Frankie set a five-dollar bill on the bar and turned to watch the stage, an oval set in an arena of chairs and small tables. Three women wearing only G-strings gyrated around poles, spinning, hanging upside down. Their enlarged boobs defied gravity. It was Friday night. The club was crowded with businessmen, guys with buddies, guys alone, and a few couples out to spice up their sex life.
Two men wearing dress shirts with the top buttons undone and no ties entered the club. They were loose and loud. They had started drinking somewhere else.
“Hey, hey . . . Lookie here. A po-leece woman. Howya doin’ lady cop?”
“Fine. How are you?”
“Never better,” reciting the mantra of the party guy.
The other one, unsteady on his feet, pointed at Frankie’s chest, nearly touching her. “You wearing a bulletproof vest?”
“Please step away, sir.”
“Oooh . . . Hey. Okay, officer, okay.” He held up his fists, wrists together. “Arrest me.”
That started them guffawing. The goofball closest to Frankie did not comply with her request. He looked like the kind of guy who took crap all week long. On the weekends, he got drunk and dished out some of his own. Some cop, some time, somewhere had done something to piss him off and now Frankie had to deal with the residue.
She gave him her dead-eye gaze.
“You’re kinda cute. I could maybe have a thing for a woman in uniform.”
In the blink of an eye, she pulled her nightstick from its ring on her equipment belt, flipped it by the handle, and assumed an aggressive stance. The polished cherrywood was an old-time weapon passed to Frankie from her father, who’d received it from his father. It did the trick. If party boy moved an inch closer, she’d shove the rod into the soft spot below his rib cage.
He made a motion as if to grab the nightstick.
“Sir, I asked you to step away.”
She kept her eyes on him as he tentatively backed off, reaching to slide his beer from the bar. Saying “Let’s beat it” to his buddy, he moved toward the stage. She heard him mutter “Bitch” under his breath.
Frankie resisted smiling as she picked up her Diet Coke.
Customers eyed her uncomfortably. The manager dropped a foot from the stool rung and was about to step off when a young, attractive woman darted into the club.
She stopped short when she saw the nearly nude dancers, even though the club’s giant sign, visible from the 105 freeway said “XXX Marks the Spot.” She let out a yelp of surprise as she pressed the back of her hand against her mouth and whirled around. She spotted Officer Lynde.
“Oh, Officer, Officer. Help me, please.”
She ran to Lynde, wringing her hands.
Frankie stepped forward, her feet shoulder distance apart in a ready position. “What’s the problem, ma’am?”
The woman’s demeanor was as oddball as her appearance. She was wearing a masculine pantsuit, a white button-down shirt, a rep tie, polished wingtips, and a billed chauffeur’s cap. From beneath the cap, a platinum blond braid dropped to the middle of her back. White frosted lipstick set off a deep tan. Heart-shaped, red plastic sunglasses obscured her eyes.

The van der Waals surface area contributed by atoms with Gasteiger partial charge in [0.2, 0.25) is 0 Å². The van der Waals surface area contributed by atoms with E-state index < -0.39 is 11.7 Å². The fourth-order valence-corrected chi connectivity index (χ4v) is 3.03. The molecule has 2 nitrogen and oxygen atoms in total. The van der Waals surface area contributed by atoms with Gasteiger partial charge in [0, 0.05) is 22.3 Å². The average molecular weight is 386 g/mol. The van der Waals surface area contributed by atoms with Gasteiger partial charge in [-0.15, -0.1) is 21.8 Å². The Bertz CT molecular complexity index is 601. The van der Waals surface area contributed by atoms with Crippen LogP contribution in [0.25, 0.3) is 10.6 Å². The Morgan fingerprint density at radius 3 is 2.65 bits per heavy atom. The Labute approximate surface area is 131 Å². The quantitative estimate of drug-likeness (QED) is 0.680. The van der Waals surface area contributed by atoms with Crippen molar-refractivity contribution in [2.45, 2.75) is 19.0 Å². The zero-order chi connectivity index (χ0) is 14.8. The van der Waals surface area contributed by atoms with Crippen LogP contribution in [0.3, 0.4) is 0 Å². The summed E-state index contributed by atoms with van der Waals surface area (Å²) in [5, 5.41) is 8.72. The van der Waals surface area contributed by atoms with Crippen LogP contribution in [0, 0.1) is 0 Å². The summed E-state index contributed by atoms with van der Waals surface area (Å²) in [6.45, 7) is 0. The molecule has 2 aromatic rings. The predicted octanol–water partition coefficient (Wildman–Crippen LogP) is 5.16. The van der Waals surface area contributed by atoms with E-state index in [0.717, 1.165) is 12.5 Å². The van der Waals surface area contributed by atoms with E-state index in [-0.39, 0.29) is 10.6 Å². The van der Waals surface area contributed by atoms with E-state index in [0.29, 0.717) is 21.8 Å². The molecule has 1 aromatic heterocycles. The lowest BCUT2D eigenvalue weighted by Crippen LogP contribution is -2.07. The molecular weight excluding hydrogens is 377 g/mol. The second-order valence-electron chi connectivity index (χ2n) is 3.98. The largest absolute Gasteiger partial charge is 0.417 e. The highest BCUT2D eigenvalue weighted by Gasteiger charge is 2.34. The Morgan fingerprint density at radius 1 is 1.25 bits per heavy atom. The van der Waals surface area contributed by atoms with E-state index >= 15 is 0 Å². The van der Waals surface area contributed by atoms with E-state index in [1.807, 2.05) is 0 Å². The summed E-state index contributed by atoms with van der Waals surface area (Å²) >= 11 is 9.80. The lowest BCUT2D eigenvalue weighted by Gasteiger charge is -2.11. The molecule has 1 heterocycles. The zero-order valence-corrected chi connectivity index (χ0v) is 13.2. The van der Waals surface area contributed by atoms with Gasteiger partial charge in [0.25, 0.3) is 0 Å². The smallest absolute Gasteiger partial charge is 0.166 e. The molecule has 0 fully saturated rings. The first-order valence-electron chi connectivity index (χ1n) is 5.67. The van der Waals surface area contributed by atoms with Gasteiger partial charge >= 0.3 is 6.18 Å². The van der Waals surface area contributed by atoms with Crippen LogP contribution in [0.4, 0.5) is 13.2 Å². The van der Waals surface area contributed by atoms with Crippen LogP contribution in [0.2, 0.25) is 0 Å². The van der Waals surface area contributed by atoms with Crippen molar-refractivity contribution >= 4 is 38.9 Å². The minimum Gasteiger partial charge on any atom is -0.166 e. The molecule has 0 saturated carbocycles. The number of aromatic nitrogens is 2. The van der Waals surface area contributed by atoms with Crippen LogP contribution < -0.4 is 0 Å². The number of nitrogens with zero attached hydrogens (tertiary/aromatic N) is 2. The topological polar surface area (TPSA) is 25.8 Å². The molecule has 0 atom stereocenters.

“My boss was robbed. He was robbed,” she wailed in a high-pitched voice. “A man, with a gun.”
People turned their attention from the dancers to watch this show.
“Outside. In the parking lot. Please help us. Please.”
“Just now. Come out. I’ll show you.”
“Is the man with the gun still there?” Frankie’s stoic demeanor cracked and she appeared bewildered.
“No, no. Just come out.” The chauffeur didn’t wait but bolted out the door.
Frankie jogged after her, quickly catching up. “My boss was robbed. What kind of crap is that, Pussycat?”
Still running, one hand holding her hat on her head, the other cradling her large breasts to keep them from bouncing, Pussycat let out a squeal. “Your acting stinks.”
“I thought we were meeting inside.”
“Change of plans.”
Pussycat’s voice was airy and her speech rapid.
Frankie couldn’t see her eyes behind the heart-shaped sunglasses. “How high are we?”
Pussycat gave her a big, open-mouthed grin. “I’m having a real good time.”
“Maybe a little over-amped, huh? You’d better check yourself.”
“Oh, Officer Lynde. You just can’t stop being a cop, can you?” She squealed as they approached a limousine that was parked in the farthest corner of the lot and laughed with abandon when the passenger door dropped open.
Panting from the run, Pussycat resumed the ruse. “He’s in there, Officer. My boss is in there.”
Frankie climbed into the back of the limo and the chauffeur, giggling, closed the door after her.
“Good evening, Officer Lynde.”
He was immaculate in a white tuxedo with tails, a red rose in his lapel.
His wife climbed behind the wheel and pulled the limo into the street. The entrance to the 105 was less than a block away. She got on heading east.
He took Frankie’s breath away. He always did, but tonight . . . Something was different tonight. Something was special. He had requested that she wear her uniform. The only other time she’d been with them in uniform was when they had first met.From the Hardcover edition.
Excerpted from The First Cut by Dianne Emley. Copyright © 2006 by Dianne Emley. Excerpted by permission of Ballantine Books, a division of Random House, Inc. All rights reserved. No part of this excerpt may be reproduced or reprinted without permission in writing from the publisher.